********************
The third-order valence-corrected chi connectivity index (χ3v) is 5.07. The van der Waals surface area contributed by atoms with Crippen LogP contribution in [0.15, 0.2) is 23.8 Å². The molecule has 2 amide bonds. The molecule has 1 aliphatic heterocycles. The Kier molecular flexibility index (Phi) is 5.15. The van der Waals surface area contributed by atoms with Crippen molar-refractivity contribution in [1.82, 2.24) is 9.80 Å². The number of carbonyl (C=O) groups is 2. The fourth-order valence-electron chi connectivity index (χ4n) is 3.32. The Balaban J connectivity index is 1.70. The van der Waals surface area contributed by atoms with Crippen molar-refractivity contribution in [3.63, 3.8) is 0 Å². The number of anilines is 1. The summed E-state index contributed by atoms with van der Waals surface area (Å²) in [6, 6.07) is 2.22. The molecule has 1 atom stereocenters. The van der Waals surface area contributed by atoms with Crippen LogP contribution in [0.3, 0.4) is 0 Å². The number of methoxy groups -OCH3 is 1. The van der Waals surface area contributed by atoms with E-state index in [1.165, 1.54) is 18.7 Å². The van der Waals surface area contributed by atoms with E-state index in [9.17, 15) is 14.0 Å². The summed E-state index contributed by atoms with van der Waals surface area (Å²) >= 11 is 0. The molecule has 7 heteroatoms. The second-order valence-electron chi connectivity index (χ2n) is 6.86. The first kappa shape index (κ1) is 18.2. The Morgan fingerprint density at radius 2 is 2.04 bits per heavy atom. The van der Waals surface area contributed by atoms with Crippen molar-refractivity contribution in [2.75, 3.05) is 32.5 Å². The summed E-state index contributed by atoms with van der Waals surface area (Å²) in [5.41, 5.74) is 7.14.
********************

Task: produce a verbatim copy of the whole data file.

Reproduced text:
The third-order valence-corrected chi connectivity index (χ3v) is 5.07. The van der Waals surface area contributed by atoms with Crippen LogP contribution in [0.15, 0.2) is 23.8 Å². The molecule has 2 amide bonds. The molecule has 1 aliphatic heterocycles. The Kier molecular flexibility index (Phi) is 5.15. The van der Waals surface area contributed by atoms with Crippen molar-refractivity contribution in [1.82, 2.24) is 9.80 Å². The number of carbonyl (C=O) groups is 2. The fourth-order valence-electron chi connectivity index (χ4n) is 3.32. The Balaban J connectivity index is 1.70. The van der Waals surface area contributed by atoms with Crippen molar-refractivity contribution in [3.63, 3.8) is 0 Å². The number of anilines is 1. The summed E-state index contributed by atoms with van der Waals surface area (Å²) in [6, 6.07) is 2.22. The molecule has 1 atom stereocenters. The van der Waals surface area contributed by atoms with Crippen LogP contribution in [0.3, 0.4) is 0 Å². The number of methoxy groups -OCH3 is 1. The van der Waals surface area contributed by atoms with E-state index in [1.165, 1.54) is 18.7 Å². The van der Waals surface area contributed by atoms with E-state index in [9.17, 15) is 14.0 Å². The summed E-state index contributed by atoms with van der Waals surface area (Å²) >= 11 is 0. The molecule has 7 heteroatoms. The second-order valence-electron chi connectivity index (χ2n) is 6.86. The first kappa shape index (κ1) is 18.2. The Morgan fingerprint density at radius 2 is 2.04 bits per heavy atom. The van der Waals surface area contributed by atoms with Crippen molar-refractivity contribution in [2.75, 3.05) is 32.5 Å². The summed E-state index contributed by atoms with van der Waals surface area (Å²) in [5.41, 5.74) is 7.14.